Sep 1st, 2007, 09:22 AM
  #98  
 
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Yes, it's easier to "represent everyone" when everyone thinks the same. Whether that is a strength or a weakness is a matter of debate.
smueller is offline  
Sep 1st, 2007, 01:19 PM
  #99  
 
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smueller raised the question of "the difference in positions between Ségolène Royale and Nicolas Sarkozy ... as opposed to those between George Bush and John Kerry."

One difference is that I cannot imagine Royale cosying-up to the Bush administration and its foreign policy positions in the way that Sarkozy has been doing.
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Sep 1st, 2007, 01:27 PM
  #100  
 
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<<You sincerely believe that Europe is more politically diverse than the US?>>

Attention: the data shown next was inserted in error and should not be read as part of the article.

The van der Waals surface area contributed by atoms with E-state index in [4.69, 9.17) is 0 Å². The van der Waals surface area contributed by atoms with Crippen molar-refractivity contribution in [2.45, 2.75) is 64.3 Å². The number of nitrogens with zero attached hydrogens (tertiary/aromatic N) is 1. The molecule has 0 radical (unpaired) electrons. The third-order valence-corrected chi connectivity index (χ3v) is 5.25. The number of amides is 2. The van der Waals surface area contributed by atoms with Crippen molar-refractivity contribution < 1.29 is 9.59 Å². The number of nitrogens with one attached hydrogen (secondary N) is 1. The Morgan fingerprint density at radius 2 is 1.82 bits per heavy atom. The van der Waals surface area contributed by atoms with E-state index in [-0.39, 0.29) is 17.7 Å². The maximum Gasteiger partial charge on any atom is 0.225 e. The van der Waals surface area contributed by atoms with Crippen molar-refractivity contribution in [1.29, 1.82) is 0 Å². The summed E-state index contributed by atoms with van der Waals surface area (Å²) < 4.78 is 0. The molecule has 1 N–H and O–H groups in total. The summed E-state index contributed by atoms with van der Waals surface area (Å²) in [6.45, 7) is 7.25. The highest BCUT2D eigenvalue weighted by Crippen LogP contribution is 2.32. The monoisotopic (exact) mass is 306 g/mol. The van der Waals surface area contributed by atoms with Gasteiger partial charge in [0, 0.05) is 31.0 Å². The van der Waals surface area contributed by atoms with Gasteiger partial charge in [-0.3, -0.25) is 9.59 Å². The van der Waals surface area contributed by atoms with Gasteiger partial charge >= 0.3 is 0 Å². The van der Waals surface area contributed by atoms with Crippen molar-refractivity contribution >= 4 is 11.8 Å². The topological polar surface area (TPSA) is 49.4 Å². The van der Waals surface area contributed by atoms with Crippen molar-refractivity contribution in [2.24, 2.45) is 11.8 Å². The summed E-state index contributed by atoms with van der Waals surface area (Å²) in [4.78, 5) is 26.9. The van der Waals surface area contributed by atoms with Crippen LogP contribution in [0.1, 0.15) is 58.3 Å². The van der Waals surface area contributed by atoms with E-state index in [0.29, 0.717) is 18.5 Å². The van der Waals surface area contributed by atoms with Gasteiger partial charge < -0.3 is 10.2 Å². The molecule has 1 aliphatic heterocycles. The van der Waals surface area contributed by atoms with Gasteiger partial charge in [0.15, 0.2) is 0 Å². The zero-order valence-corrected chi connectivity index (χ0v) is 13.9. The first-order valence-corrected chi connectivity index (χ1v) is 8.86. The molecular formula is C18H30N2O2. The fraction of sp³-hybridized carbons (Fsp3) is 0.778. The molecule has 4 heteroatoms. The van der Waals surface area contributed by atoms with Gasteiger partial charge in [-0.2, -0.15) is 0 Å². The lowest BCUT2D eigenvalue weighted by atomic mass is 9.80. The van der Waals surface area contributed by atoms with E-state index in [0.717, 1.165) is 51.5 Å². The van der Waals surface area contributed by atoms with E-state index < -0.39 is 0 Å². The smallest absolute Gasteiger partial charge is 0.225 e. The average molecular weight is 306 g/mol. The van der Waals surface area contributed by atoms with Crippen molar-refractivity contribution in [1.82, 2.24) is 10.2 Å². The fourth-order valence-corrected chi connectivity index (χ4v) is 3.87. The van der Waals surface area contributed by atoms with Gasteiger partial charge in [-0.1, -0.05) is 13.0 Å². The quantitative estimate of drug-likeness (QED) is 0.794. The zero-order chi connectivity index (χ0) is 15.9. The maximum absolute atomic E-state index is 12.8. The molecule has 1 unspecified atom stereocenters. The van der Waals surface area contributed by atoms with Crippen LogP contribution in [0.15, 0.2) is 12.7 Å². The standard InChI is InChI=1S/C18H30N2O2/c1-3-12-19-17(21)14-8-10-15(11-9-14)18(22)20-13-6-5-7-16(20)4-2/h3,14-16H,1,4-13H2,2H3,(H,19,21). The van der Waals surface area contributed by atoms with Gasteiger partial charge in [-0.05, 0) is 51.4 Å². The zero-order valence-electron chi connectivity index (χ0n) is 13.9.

You bet I do.

All of your comparisons are within a couple of countries. Now consider the political diversity contrasting:
• Albania
• Andorra
• Austria
• Belarus
• Belgium
• Bosnia and Herzegovina
• Bulgaria
• Croatia
• Cyprus
• Czech Republic
• Denmark
• Estonia
• Finland
• France
• Germany
• Greece
• Holy See (Vatican City)
• Hungary
• Iceland
• Ireland
• Italy
• Latvia
• Liechtenstein
• Lithuania
• Luxembourg
• Macedonia, The Former Yugoslav Republic of
• Malta
• Moldova
• Monaco
• Netherlands
• Norway
• Poland
• Portugal
• Romania
• Russia
• San Marino
• Serbia and Montenegro
• Slovakia
• Slovenia
• Spain
• Sweden
• Switzerland
• Turkey
• Ukraine
• United Kingdom